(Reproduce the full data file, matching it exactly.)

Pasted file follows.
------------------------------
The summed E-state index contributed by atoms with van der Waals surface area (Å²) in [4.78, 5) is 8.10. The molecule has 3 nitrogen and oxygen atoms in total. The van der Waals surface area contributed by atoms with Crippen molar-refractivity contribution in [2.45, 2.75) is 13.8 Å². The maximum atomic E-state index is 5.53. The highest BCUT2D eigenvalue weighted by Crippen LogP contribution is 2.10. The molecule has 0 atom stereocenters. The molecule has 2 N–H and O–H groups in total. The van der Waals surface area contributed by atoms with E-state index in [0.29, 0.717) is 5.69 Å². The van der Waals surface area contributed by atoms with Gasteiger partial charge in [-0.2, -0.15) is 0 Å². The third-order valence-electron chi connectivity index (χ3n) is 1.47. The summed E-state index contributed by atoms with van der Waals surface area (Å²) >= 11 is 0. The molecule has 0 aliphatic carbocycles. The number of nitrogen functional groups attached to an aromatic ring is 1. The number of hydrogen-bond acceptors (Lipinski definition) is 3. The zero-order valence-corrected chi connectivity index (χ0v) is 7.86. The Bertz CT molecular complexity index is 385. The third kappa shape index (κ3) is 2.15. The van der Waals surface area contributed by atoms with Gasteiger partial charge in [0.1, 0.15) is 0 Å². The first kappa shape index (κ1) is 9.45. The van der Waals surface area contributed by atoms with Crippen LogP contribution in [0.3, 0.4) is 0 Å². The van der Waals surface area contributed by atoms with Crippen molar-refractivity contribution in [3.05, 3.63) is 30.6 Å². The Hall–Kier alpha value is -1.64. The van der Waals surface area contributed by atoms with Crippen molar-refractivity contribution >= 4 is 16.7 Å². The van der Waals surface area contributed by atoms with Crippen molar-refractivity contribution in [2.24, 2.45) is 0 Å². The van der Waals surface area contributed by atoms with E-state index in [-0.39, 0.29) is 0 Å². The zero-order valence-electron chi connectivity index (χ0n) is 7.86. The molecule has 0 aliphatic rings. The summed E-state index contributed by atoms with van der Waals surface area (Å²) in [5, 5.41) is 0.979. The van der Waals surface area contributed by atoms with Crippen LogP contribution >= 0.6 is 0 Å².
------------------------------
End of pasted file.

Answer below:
The summed E-state index contributed by atoms with van der Waals surface area (Å²) in [4.78, 5) is 8.10. The molecule has 3 nitrogen and oxygen atoms in total. The van der Waals surface area contributed by atoms with Crippen molar-refractivity contribution in [2.45, 2.75) is 13.8 Å². The maximum atomic E-state index is 5.53. The highest BCUT2D eigenvalue weighted by Crippen LogP contribution is 2.10. The molecule has 0 atom stereocenters. The molecule has 2 N–H and O–H groups in total. The van der Waals surface area contributed by atoms with E-state index in [0.29, 0.717) is 5.69 Å². The van der Waals surface area contributed by atoms with Gasteiger partial charge in [-0.2, -0.15) is 0 Å². The third-order valence-electron chi connectivity index (χ3n) is 1.47. The summed E-state index contributed by atoms with van der Waals surface area (Å²) >= 11 is 0. The molecule has 0 aliphatic carbocycles. The number of nitrogen functional groups attached to an aromatic ring is 1. The number of hydrogen-bond acceptors (Lipinski definition) is 3. The zero-order valence-corrected chi connectivity index (χ0v) is 7.86. The Bertz CT molecular complexity index is 385. The third kappa shape index (κ3) is 2.15. The van der Waals surface area contributed by atoms with Gasteiger partial charge in [0.1, 0.15) is 0 Å². The first kappa shape index (κ1) is 9.45. The van der Waals surface area contributed by atoms with Crippen LogP contribution in [0.3, 0.4) is 0 Å². The van der Waals surface area contributed by atoms with Crippen molar-refractivity contribution in [3.05, 3.63) is 30.6 Å². The Hall–Kier alpha value is -1.64. The van der Waals surface area contributed by atoms with Crippen molar-refractivity contribution >= 4 is 16.7 Å². The van der Waals surface area contributed by atoms with Crippen molar-refractivity contribution in [2.24, 2.45) is 0 Å². The van der Waals surface area contributed by atoms with E-state index in [-0.39, 0.29) is 0 Å². The zero-order valence-electron chi connectivity index (χ0n) is 7.86. The molecule has 0 aliphatic rings. The summed E-state index contributed by atoms with van der Waals surface area (Å²) in [5, 5.41) is 0.979. The van der Waals surface area contributed by atoms with Crippen LogP contribution >= 0.6 is 0 Å².